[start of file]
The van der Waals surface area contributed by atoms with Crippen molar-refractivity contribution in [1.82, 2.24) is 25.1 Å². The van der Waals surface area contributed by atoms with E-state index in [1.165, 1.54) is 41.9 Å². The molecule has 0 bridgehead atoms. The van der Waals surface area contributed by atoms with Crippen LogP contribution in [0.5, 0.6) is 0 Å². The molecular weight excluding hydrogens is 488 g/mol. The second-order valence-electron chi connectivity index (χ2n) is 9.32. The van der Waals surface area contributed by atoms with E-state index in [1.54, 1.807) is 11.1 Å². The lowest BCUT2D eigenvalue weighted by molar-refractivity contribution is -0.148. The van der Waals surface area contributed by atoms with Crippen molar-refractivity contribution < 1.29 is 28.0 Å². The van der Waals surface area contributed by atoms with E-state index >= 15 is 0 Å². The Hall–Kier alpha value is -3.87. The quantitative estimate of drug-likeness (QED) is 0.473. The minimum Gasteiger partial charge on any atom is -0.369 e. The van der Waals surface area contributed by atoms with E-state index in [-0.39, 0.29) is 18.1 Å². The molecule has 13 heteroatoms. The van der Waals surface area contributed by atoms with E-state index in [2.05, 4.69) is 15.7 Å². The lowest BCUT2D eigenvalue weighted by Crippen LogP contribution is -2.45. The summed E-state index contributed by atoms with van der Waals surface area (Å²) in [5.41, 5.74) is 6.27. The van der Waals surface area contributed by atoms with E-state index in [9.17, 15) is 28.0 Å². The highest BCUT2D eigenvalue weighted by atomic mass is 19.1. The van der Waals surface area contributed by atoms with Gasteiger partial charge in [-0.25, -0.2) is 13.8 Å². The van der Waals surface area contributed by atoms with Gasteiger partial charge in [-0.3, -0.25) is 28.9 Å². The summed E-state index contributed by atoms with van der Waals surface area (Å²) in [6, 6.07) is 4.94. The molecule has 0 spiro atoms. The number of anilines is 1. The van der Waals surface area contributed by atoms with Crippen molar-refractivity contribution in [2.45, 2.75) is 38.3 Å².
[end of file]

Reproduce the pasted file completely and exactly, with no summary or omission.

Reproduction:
The van der Waals surface area contributed by atoms with Crippen molar-refractivity contribution in [1.82, 2.24) is 25.1 Å². The van der Waals surface area contributed by atoms with E-state index in [1.165, 1.54) is 41.9 Å². The molecule has 0 bridgehead atoms. The van der Waals surface area contributed by atoms with Crippen LogP contribution in [0.5, 0.6) is 0 Å². The molecular weight excluding hydrogens is 488 g/mol. The second-order valence-electron chi connectivity index (χ2n) is 9.32. The van der Waals surface area contributed by atoms with E-state index in [1.54, 1.807) is 11.1 Å². The lowest BCUT2D eigenvalue weighted by molar-refractivity contribution is -0.148. The van der Waals surface area contributed by atoms with Crippen molar-refractivity contribution < 1.29 is 28.0 Å². The van der Waals surface area contributed by atoms with E-state index >= 15 is 0 Å². The Hall–Kier alpha value is -3.87. The quantitative estimate of drug-likeness (QED) is 0.473. The minimum Gasteiger partial charge on any atom is -0.369 e. The van der Waals surface area contributed by atoms with E-state index in [-0.39, 0.29) is 18.1 Å². The molecule has 13 heteroatoms. The van der Waals surface area contributed by atoms with E-state index in [2.05, 4.69) is 15.7 Å². The lowest BCUT2D eigenvalue weighted by Crippen LogP contribution is -2.45. The summed E-state index contributed by atoms with van der Waals surface area (Å²) in [5.41, 5.74) is 6.27. The van der Waals surface area contributed by atoms with E-state index in [9.17, 15) is 28.0 Å². The highest BCUT2D eigenvalue weighted by atomic mass is 19.1. The van der Waals surface area contributed by atoms with Gasteiger partial charge in [-0.25, -0.2) is 13.8 Å². The van der Waals surface area contributed by atoms with Gasteiger partial charge in [-0.3, -0.25) is 28.9 Å². The summed E-state index contributed by atoms with van der Waals surface area (Å²) in [6, 6.07) is 4.94. The molecule has 0 spiro atoms. The number of anilines is 1. The van der Waals surface area contributed by atoms with Crippen molar-refractivity contribution in [2.45, 2.75) is 38.3 Å².